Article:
A 2014 Men's Journal article about the billionaire claimed, "The unmitigated flow of money into politics isn't everybody's idea of a high-minded solution. But Steyer takes a zero-sum view: If moneyed oil interests are paralyzing our political will to confront climate change, then moneyed antagonists are required to counter them from the left. [During the hike with the interviewer] he spends a fair amount of time contrasting himself to his analogues on the right, especially the Koch brothers, the plutocrats famous for backing pro-business candidates with their group Americans for Prosperity."[11]

NextGen Climate Action/NextGen America

Steyer provides the overwhelming majority of funds to NextGen Climate Action, a super PAC which has supported Democratic candidates and environmental causes. For example, Steyer donated $66.9 million in 2014, while the next highest donor contributed $1 million.[12] In 2016, Steyer donated $89.5 million while the next highest donor contributed $600,000.[13]

In federal elections, the PAC spent $19,504,503 in 2014,[14] $9,784,721 in 2016,[15] and $4,123,244 in 2018.[16]

Steyer's project has since been renamed "NextGen America". As reported by MLive, "NextGen is still focused on environmental issues, but that mission is now folded in with the voter registration drive. Since it started operations a few years ago, the organization has been on 360 college campus, knocked on 12.5 million doors and registered 1.3 million Americans to vote, according to Steyer."[17]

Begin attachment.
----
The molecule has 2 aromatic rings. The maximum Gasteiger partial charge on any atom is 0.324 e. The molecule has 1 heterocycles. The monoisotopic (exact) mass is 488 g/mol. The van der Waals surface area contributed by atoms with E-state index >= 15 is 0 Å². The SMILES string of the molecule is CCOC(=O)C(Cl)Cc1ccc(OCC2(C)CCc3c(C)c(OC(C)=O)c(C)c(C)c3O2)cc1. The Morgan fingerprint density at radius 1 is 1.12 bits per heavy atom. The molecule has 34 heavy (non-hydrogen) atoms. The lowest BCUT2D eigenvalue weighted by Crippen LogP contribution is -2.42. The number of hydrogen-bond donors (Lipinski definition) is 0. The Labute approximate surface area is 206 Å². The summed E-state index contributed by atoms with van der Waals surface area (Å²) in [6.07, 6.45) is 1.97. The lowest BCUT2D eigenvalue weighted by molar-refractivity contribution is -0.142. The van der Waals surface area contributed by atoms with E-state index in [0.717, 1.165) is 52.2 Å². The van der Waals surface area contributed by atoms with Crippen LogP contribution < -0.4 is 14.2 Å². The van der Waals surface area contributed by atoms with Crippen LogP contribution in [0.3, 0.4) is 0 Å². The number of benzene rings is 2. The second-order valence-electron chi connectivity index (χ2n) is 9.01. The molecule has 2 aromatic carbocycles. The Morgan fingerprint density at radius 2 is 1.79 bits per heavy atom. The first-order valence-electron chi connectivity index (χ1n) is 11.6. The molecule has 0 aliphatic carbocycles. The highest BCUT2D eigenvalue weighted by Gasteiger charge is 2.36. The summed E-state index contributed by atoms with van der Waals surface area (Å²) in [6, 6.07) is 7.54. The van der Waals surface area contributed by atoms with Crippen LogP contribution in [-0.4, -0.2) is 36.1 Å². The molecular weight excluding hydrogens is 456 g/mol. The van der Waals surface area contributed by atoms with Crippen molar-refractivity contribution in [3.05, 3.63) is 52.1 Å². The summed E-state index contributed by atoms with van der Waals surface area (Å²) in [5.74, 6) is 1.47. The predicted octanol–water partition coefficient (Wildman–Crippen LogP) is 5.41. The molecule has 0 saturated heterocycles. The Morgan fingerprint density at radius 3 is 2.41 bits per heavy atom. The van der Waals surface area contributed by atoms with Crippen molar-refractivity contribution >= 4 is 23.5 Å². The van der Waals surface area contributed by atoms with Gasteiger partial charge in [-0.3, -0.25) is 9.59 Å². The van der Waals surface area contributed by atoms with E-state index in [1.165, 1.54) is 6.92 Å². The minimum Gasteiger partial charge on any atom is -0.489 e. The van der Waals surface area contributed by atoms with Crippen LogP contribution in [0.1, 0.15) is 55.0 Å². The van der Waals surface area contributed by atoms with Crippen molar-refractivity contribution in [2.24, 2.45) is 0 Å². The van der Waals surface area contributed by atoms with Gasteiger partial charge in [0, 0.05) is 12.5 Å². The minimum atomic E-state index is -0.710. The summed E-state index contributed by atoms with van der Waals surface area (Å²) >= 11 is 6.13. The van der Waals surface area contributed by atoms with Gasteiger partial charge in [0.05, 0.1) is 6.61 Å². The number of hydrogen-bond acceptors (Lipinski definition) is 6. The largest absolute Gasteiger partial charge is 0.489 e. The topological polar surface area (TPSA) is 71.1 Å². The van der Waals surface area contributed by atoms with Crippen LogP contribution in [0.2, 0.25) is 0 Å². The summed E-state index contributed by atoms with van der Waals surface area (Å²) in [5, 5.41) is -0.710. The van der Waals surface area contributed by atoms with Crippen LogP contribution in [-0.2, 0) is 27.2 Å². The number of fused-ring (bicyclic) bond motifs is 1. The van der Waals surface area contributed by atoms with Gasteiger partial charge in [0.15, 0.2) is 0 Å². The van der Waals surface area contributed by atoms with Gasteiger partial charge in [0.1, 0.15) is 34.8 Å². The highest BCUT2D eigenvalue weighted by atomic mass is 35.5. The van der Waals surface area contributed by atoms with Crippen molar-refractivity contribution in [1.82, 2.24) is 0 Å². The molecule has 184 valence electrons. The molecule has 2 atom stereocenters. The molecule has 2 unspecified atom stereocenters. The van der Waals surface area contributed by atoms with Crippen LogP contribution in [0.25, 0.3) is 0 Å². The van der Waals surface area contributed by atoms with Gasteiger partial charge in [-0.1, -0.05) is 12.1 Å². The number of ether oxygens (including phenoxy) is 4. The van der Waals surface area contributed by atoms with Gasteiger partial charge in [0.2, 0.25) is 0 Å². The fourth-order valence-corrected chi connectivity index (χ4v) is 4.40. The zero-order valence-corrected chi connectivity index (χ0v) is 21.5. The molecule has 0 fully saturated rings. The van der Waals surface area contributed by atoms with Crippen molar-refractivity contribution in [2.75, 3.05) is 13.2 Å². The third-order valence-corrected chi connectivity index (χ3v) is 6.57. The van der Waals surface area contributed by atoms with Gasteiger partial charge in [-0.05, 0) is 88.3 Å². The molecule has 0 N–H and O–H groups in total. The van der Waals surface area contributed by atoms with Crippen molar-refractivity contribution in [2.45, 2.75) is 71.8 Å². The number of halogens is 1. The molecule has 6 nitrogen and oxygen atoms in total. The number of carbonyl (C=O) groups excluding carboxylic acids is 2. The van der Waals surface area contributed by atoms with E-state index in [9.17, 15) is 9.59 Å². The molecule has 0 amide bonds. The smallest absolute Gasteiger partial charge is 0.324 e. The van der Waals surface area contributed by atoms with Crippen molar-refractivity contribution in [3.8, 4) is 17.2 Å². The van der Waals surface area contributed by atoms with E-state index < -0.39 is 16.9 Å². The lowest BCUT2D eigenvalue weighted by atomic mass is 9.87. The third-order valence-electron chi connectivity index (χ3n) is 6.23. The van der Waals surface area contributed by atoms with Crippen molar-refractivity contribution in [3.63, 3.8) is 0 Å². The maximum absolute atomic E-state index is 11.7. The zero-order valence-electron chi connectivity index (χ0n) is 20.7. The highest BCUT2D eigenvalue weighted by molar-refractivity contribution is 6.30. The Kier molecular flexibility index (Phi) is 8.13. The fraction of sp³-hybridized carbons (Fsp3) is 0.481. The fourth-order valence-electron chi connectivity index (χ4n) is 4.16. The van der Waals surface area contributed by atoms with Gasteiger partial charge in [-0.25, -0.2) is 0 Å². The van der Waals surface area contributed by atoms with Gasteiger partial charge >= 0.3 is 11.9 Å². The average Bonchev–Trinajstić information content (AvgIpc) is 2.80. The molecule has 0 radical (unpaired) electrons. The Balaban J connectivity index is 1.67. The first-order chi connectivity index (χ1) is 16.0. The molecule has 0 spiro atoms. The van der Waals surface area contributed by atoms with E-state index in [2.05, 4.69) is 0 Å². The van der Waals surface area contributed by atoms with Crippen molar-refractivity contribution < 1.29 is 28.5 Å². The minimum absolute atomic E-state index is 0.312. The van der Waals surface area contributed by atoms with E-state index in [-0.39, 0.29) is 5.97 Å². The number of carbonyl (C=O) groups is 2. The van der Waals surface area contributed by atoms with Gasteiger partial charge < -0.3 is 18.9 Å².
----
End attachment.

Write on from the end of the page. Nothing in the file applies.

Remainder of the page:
The organization explains its 2020 plan as follows: "NextGen America is working to turn out people under the age of 35 who are less than likely to vote or who are not currently registered to vote. These young people are hard to find, expensive to mobilize, and have a reputation of not being particularly interested in politics. For those reasons, traditional political campaigns leave them out – but we have the expertise to find young people, bring them into the political process, and make them lifelong voters."[18]

A 2016 NextGen America ad called "It Starts With Your Vote" voiced by actress Natalie Portman


  • MBA, Stanford Graduate School of Business, 1983[11]
  • Yale, 1979[19]
  • Phillips Exeter Academy, 1975[20]


  • Founded Super PAC NextGen Climate Action Committee and nonprofit NextGen Climate Action, 2013[21]
  • Founded hedge fund Farallon Capital Managment, 1986[1]
  • Worked at Goldman Sachs between graduating from Stanford and 1986[1]